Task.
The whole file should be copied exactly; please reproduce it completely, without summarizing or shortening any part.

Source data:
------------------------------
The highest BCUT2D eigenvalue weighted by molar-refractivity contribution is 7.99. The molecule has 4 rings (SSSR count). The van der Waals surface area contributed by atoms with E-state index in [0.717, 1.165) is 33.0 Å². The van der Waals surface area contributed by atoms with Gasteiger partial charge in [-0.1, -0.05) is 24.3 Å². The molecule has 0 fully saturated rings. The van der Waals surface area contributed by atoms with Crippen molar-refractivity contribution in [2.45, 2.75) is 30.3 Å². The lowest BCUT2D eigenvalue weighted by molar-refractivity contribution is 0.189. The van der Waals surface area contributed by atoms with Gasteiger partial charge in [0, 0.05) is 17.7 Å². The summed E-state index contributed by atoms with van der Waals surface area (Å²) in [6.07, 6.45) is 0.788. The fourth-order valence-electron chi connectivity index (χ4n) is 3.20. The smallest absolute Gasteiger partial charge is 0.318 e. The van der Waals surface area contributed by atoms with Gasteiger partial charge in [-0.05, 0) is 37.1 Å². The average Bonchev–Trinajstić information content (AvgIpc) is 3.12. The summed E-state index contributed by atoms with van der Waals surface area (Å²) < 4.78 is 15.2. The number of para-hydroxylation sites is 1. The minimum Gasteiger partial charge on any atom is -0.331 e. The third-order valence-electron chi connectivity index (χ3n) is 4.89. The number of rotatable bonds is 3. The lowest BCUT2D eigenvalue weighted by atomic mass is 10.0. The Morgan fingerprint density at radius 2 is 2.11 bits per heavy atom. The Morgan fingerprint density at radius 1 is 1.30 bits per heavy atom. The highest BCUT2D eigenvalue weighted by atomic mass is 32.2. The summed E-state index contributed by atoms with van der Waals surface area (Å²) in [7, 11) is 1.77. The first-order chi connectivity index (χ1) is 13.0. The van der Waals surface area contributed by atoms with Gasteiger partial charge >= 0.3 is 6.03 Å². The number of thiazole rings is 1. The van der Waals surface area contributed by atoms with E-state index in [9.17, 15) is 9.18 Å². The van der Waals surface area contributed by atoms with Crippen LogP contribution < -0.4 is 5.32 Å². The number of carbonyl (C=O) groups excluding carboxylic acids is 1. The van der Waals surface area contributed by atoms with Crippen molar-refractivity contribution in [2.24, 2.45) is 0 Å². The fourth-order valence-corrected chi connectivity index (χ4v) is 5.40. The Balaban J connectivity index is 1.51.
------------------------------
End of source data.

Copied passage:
The highest BCUT2D eigenvalue weighted by molar-refractivity contribution is 7.99. The molecule has 4 rings (SSSR count). The van der Waals surface area contributed by atoms with E-state index in [0.717, 1.165) is 33.0 Å². The van der Waals surface area contributed by atoms with Gasteiger partial charge in [-0.1, -0.05) is 24.3 Å². The molecule has 0 fully saturated rings. The van der Waals surface area contributed by atoms with Crippen molar-refractivity contribution in [2.45, 2.75) is 30.3 Å². The lowest BCUT2D eigenvalue weighted by molar-refractivity contribution is 0.189. The van der Waals surface area contributed by atoms with Gasteiger partial charge in [0, 0.05) is 17.7 Å². The summed E-state index contributed by atoms with van der Waals surface area (Å²) in [6.07, 6.45) is 0.788. The fourth-order valence-electron chi connectivity index (χ4n) is 3.20. The smallest absolute Gasteiger partial charge is 0.318 e. The van der Waals surface area contributed by atoms with Gasteiger partial charge in [-0.05, 0) is 37.1 Å². The average Bonchev–Trinajstić information content (AvgIpc) is 3.12. The summed E-state index contributed by atoms with van der Waals surface area (Å²) < 4.78 is 15.2. The number of para-hydroxylation sites is 1. The minimum Gasteiger partial charge on any atom is -0.331 e. The third-order valence-electron chi connectivity index (χ3n) is 4.89. The number of rotatable bonds is 3. The lowest BCUT2D eigenvalue weighted by atomic mass is 10.0. The Morgan fingerprint density at radius 2 is 2.11 bits per heavy atom. The Morgan fingerprint density at radius 1 is 1.30 bits per heavy atom. The highest BCUT2D eigenvalue weighted by atomic mass is 32.2. The summed E-state index contributed by atoms with van der Waals surface area (Å²) in [7, 11) is 1.77. The first-order chi connectivity index (χ1) is 13.0. The van der Waals surface area contributed by atoms with Gasteiger partial charge >= 0.3 is 6.03 Å². The number of thiazole rings is 1. The van der Waals surface area contributed by atoms with E-state index in [9.17, 15) is 9.18 Å². The van der Waals surface area contributed by atoms with Crippen LogP contribution < -0.4 is 5.32 Å². The number of carbonyl (C=O) groups excluding carboxylic acids is 1. The van der Waals surface area contributed by atoms with Crippen molar-refractivity contribution in [2.24, 2.45) is 0 Å². The fourth-order valence-corrected chi connectivity index (χ4v) is 5.40. The Balaban J connectivity index is 1.51.